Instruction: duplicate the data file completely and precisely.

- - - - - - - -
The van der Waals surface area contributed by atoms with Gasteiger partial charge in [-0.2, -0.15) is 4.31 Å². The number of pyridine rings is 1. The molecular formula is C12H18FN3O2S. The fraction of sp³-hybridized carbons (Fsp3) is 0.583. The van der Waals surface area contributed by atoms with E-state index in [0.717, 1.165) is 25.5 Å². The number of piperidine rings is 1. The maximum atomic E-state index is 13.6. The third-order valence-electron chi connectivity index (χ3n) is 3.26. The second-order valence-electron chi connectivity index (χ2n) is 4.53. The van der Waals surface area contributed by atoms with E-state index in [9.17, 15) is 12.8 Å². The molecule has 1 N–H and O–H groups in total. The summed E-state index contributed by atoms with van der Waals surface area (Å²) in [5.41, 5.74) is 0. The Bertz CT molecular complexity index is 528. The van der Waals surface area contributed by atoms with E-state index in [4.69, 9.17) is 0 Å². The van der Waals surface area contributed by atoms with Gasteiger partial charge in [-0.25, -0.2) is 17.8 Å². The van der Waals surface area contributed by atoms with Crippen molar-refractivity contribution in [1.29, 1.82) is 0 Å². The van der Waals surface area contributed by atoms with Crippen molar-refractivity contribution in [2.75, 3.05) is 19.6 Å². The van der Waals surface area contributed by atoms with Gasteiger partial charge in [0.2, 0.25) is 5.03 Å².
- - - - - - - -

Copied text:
The van der Waals surface area contributed by atoms with Gasteiger partial charge in [-0.2, -0.15) is 4.31 Å². The number of pyridine rings is 1. The molecular formula is C12H18FN3O2S. The fraction of sp³-hybridized carbons (Fsp3) is 0.583. The van der Waals surface area contributed by atoms with E-state index in [0.717, 1.165) is 25.5 Å². The number of piperidine rings is 1. The maximum atomic E-state index is 13.6. The third-order valence-electron chi connectivity index (χ3n) is 3.26. The second-order valence-electron chi connectivity index (χ2n) is 4.53. The van der Waals surface area contributed by atoms with E-state index in [9.17, 15) is 12.8 Å². The molecule has 1 N–H and O–H groups in total. The summed E-state index contributed by atoms with van der Waals surface area (Å²) in [5.41, 5.74) is 0. The Bertz CT molecular complexity index is 528. The van der Waals surface area contributed by atoms with E-state index in [4.69, 9.17) is 0 Å². The van der Waals surface area contributed by atoms with Gasteiger partial charge in [-0.25, -0.2) is 17.8 Å². The van der Waals surface area contributed by atoms with Crippen molar-refractivity contribution in [1.29, 1.82) is 0 Å². The van der Waals surface area contributed by atoms with Crippen molar-refractivity contribution in [2.75, 3.05) is 19.6 Å². The van der Waals surface area contributed by atoms with Gasteiger partial charge in [0.2, 0.25) is 5.03 Å².